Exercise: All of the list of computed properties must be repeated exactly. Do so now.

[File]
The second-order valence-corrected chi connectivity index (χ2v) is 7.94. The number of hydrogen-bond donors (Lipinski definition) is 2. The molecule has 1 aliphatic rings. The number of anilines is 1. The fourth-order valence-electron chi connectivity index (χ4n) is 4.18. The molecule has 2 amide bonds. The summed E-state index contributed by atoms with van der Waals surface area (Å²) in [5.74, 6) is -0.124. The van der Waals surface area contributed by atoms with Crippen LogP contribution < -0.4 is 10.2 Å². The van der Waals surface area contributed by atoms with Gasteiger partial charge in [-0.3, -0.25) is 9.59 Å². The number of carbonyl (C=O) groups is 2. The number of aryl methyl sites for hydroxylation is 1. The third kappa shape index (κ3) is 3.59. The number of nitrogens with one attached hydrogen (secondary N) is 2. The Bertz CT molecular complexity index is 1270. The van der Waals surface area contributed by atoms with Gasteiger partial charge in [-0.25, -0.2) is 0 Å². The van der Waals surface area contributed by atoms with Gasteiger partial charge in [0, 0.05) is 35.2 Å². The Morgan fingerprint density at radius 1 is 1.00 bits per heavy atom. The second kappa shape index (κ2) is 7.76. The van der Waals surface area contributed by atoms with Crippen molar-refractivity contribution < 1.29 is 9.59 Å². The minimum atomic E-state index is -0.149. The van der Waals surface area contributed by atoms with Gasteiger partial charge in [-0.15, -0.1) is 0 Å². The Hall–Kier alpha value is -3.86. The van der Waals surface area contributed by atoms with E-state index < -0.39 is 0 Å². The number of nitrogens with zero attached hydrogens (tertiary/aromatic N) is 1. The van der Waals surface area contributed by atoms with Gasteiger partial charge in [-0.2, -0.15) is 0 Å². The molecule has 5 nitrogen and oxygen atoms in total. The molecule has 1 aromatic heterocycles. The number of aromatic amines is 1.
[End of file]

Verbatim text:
The second-order valence-corrected chi connectivity index (χ2v) is 7.94. The number of hydrogen-bond donors (Lipinski definition) is 2. The molecule has 1 aliphatic rings. The number of anilines is 1. The fourth-order valence-electron chi connectivity index (χ4n) is 4.18. The molecule has 2 amide bonds. The summed E-state index contributed by atoms with van der Waals surface area (Å²) in [5.74, 6) is -0.124. The van der Waals surface area contributed by atoms with Crippen LogP contribution < -0.4 is 10.2 Å². The van der Waals surface area contributed by atoms with Gasteiger partial charge in [-0.3, -0.25) is 9.59 Å². The number of carbonyl (C=O) groups is 2. The number of aryl methyl sites for hydroxylation is 1. The third kappa shape index (κ3) is 3.59. The number of nitrogens with one attached hydrogen (secondary N) is 2. The Bertz CT molecular complexity index is 1270. The van der Waals surface area contributed by atoms with Gasteiger partial charge in [-0.25, -0.2) is 0 Å². The van der Waals surface area contributed by atoms with Gasteiger partial charge in [0, 0.05) is 35.2 Å². The Morgan fingerprint density at radius 1 is 1.00 bits per heavy atom. The second kappa shape index (κ2) is 7.76. The van der Waals surface area contributed by atoms with Crippen molar-refractivity contribution < 1.29 is 9.59 Å². The minimum atomic E-state index is -0.149. The van der Waals surface area contributed by atoms with Gasteiger partial charge in [-0.15, -0.1) is 0 Å². The Hall–Kier alpha value is -3.86. The van der Waals surface area contributed by atoms with E-state index < -0.39 is 0 Å². The number of nitrogens with zero attached hydrogens (tertiary/aromatic N) is 1. The van der Waals surface area contributed by atoms with Gasteiger partial charge in [-0.2, -0.15) is 0 Å². The molecule has 5 nitrogen and oxygen atoms in total. The molecule has 1 aromatic heterocycles. The number of aromatic amines is 1.